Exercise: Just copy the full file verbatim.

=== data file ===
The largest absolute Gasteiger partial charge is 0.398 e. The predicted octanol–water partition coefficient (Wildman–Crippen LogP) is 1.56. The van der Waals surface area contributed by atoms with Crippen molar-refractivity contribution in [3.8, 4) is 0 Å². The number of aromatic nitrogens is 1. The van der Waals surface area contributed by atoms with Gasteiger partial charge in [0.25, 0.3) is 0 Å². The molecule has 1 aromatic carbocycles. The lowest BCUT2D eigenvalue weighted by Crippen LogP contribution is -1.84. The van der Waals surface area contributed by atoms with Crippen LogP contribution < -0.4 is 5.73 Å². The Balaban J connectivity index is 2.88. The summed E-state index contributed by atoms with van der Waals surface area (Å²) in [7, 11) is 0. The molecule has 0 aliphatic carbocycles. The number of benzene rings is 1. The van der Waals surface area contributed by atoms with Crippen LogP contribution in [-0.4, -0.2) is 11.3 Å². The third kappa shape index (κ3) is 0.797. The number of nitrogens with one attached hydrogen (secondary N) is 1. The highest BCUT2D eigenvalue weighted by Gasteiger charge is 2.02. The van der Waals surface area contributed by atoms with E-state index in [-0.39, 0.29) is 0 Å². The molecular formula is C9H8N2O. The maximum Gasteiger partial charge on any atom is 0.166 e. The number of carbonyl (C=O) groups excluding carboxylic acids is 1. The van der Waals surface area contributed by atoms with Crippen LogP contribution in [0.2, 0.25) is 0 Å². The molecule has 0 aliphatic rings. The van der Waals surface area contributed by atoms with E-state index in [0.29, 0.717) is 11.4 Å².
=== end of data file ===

The largest absolute Gasteiger partial charge is 0.398 e. The predicted octanol–water partition coefficient (Wildman–Crippen LogP) is 1.56. The van der Waals surface area contributed by atoms with Crippen molar-refractivity contribution in [3.8, 4) is 0 Å². The number of aromatic nitrogens is 1. The van der Waals surface area contributed by atoms with Gasteiger partial charge in [0.25, 0.3) is 0 Å². The molecule has 1 aromatic carbocycles. The lowest BCUT2D eigenvalue weighted by Crippen LogP contribution is -1.84. The van der Waals surface area contributed by atoms with Crippen LogP contribution < -0.4 is 5.73 Å². The Balaban J connectivity index is 2.88. The summed E-state index contributed by atoms with van der Waals surface area (Å²) in [7, 11) is 0. The molecule has 0 aliphatic carbocycles. The number of benzene rings is 1. The van der Waals surface area contributed by atoms with Crippen LogP contribution in [-0.4, -0.2) is 11.3 Å². The third kappa shape index (κ3) is 0.797. The number of nitrogens with one attached hydrogen (secondary N) is 1. The highest BCUT2D eigenvalue weighted by Gasteiger charge is 2.02. The van der Waals surface area contributed by atoms with E-state index in [-0.39, 0.29) is 0 Å². The molecular formula is C9H8N2O. The maximum Gasteiger partial charge on any atom is 0.166 e. The number of carbonyl (C=O) groups excluding carboxylic acids is 1. The van der Waals surface area contributed by atoms with Crippen LogP contribution in [0.2, 0.25) is 0 Å². The molecule has 0 aliphatic rings. The van der Waals surface area contributed by atoms with E-state index in [0.29, 0.717) is 11.4 Å².